It is useful to have a way of summarizing, for a given polycrystalline solid, information about the range of dominance of each of the mechanisms of plasticity, and the rates of flow they produce. One way of doing this (Ashby, 1972; Frost and Ashby, 1973; Frost, 1974) [13] is shown in Fig. 1.2. It is a diagram with axes of normalized stress σ_{s}/μ and temperature, T/T_{M} (where µ is the shear modulus and T_{M} the melting temperature). It is divided into fields which show the regions of stress and temperature over which each of the deformation mechanisms is dominant. Superimposed on the fields are contours of constant strainrate: these show the net strainrate (due to an appropriate superposition of all the mechanisms) that a given combination of stress and temperature will produce. The map displays the relationship between the three macroscopic variables: stress as, temperature T and strainrate _{ }. If any pair of these variables are specified, the map can be used to determine the third.
There are, of course, other ways of presenting the same information. One is shown in Fig. 1.3: the axes are shear strainrate and (normalized) shear stress; the contours are those of temperature. Maps like these are particularly useful in fitting isothermal data to the rateequations, but because they do not extend to 0 K they contain less information than the first kind of map.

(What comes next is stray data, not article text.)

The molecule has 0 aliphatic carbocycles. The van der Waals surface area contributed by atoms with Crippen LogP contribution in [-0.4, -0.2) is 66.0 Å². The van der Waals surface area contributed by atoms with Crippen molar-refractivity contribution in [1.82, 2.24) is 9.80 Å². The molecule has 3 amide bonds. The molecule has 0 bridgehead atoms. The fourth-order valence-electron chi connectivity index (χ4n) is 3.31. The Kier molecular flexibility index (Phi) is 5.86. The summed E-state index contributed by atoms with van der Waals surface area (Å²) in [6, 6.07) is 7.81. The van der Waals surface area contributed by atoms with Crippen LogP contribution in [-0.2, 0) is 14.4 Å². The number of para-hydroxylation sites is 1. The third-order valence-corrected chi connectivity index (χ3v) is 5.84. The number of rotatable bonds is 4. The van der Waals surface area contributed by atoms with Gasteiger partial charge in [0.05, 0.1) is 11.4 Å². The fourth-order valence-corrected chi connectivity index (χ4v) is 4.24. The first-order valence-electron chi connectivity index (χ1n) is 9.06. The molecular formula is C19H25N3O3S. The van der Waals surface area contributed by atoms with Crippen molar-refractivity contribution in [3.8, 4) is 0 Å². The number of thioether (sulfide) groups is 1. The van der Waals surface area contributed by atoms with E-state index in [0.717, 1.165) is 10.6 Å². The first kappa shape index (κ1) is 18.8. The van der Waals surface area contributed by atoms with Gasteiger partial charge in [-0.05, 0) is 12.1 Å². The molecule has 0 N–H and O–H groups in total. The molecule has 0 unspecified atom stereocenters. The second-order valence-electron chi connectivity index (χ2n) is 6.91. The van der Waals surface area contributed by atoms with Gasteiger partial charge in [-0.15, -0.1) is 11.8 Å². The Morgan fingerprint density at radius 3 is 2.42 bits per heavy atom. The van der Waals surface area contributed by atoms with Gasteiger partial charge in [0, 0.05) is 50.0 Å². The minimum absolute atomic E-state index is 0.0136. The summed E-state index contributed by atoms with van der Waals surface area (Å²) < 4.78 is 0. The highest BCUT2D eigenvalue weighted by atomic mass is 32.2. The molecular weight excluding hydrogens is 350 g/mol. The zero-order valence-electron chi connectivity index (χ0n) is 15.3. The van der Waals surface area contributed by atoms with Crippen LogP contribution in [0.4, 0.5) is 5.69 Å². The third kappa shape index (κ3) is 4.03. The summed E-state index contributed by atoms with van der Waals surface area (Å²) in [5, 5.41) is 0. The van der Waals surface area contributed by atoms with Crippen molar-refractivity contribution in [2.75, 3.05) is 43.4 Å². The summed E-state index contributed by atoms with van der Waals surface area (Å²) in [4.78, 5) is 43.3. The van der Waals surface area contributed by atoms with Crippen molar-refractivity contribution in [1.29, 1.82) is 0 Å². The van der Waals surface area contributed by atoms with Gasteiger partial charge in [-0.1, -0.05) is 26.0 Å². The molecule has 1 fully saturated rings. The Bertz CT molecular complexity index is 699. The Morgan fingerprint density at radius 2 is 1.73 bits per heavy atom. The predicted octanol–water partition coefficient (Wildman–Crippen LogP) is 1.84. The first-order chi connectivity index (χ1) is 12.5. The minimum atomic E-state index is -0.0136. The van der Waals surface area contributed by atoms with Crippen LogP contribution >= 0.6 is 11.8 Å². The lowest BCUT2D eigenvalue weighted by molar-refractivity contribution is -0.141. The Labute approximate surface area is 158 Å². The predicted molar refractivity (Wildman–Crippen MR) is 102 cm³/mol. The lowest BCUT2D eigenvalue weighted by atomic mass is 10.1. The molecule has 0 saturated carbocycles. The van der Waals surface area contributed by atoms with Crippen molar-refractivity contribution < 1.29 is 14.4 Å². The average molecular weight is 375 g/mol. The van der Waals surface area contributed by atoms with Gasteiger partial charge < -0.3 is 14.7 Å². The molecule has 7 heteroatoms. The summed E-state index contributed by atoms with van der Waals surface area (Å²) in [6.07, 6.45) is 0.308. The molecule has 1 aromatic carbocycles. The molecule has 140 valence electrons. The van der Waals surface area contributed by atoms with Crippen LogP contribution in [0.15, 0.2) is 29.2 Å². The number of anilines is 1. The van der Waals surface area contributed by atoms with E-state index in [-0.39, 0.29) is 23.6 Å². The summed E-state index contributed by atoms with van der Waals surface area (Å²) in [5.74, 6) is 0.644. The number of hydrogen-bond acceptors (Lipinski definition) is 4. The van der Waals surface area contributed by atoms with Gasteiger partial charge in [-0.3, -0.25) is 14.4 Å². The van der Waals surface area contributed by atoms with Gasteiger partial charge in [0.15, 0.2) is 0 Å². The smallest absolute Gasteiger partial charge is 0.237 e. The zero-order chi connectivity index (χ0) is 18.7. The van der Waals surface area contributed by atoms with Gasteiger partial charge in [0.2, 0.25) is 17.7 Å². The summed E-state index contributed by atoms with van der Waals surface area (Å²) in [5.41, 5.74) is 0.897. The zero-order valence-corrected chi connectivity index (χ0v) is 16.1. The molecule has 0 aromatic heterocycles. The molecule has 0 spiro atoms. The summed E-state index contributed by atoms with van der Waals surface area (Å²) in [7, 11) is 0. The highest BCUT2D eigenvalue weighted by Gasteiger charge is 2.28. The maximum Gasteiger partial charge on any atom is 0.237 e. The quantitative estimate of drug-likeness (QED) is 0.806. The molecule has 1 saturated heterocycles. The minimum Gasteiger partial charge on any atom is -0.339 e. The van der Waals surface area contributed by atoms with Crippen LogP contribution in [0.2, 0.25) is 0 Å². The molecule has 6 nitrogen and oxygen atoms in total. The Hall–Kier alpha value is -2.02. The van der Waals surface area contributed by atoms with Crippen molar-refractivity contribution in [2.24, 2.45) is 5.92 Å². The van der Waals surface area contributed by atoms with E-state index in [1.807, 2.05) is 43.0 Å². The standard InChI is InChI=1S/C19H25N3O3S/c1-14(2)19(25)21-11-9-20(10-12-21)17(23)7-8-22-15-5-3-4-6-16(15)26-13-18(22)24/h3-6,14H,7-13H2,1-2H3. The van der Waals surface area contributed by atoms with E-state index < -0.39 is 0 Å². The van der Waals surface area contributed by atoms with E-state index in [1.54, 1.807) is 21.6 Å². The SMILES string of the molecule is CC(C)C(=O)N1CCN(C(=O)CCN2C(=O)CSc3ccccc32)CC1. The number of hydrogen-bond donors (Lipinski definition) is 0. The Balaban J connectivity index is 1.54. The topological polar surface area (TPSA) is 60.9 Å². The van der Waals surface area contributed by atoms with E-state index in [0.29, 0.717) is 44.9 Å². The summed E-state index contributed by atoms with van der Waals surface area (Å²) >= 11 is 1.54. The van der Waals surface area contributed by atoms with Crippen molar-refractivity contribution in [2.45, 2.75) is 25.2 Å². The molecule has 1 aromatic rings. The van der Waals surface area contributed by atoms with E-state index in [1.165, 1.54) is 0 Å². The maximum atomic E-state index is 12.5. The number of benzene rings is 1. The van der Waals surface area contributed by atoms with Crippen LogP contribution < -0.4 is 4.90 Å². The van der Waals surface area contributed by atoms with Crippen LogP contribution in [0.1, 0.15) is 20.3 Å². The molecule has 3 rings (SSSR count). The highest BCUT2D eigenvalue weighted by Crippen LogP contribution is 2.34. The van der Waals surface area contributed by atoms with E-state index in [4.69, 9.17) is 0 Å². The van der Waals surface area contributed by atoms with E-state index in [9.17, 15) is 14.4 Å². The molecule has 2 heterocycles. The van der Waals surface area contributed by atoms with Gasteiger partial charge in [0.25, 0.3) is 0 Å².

A third type of map is obviously possible: one with axes of strain rate and temperature (or reciprocal temperature) with contours of constant stress (Figs. 1.4 and 1.5). We have used such plots as a way of fitting constantstress data to the rateequations of Chapter 2, and for examining behavior at very high strainrates (Chapter 17, Section 17.2).
Fig. 1.2. A stress/temperature map for nominally pure nickel with a grain size of 0.1 mm. The equations and data used to construct it are described in Chapters 2 and 4.
Fig. 1.3. A strainrate/stress map for nominally pure nickel, using the same data as Fig. 1.2.
Fig. 1.4. A strainrate/temperature map for nominally pure nickel, using the same data as Fig. 1.2.
Fig. 1.5. A strainrate/reciprocal temperature map for nominally pure nickel, using the same data as Fig. 1.2.
Finally, it is possible to present maps with a structure parameter (S_{1},_{ }S_{2}, etc.) such as dislocation density or grain size as one of the axes (see, for example, Mohamed and Langdon, 1974) [4]. Occasionally this is useful, but in general it is best to avoid the use of such microscopic structure variables as axes of maps because they cannot be externally controlled or easily or accurately measured. It is usually better to construct maps either for given, fixed values of these parameters, or for values determined by the assumption of a steady state.
Fig. 1.6. A threedimensional map for nominally pure nickel, using the same data as Figs. 1.2, 1.3 and 1.4.
Three of the maps shown above are orthogonal sections through the same threedimensional space, shown in Fig. 1.6. In general, we have not found such figures useful, and throughout the rest of this book we restrict ourselves to twodimensional maps of the kind shown in Figs. 1.2, 1.3 and, occasionally, 1.4.
One must be careful not to attribute too much precision to the diagrams. Although they are the best we can do at present, they are far from perfect or complete. Both the equations in the following sections, and the maps constructed from them, must be regarded as a first approximation only. The maps are no better (and no worse) than the equations and data used to construct them.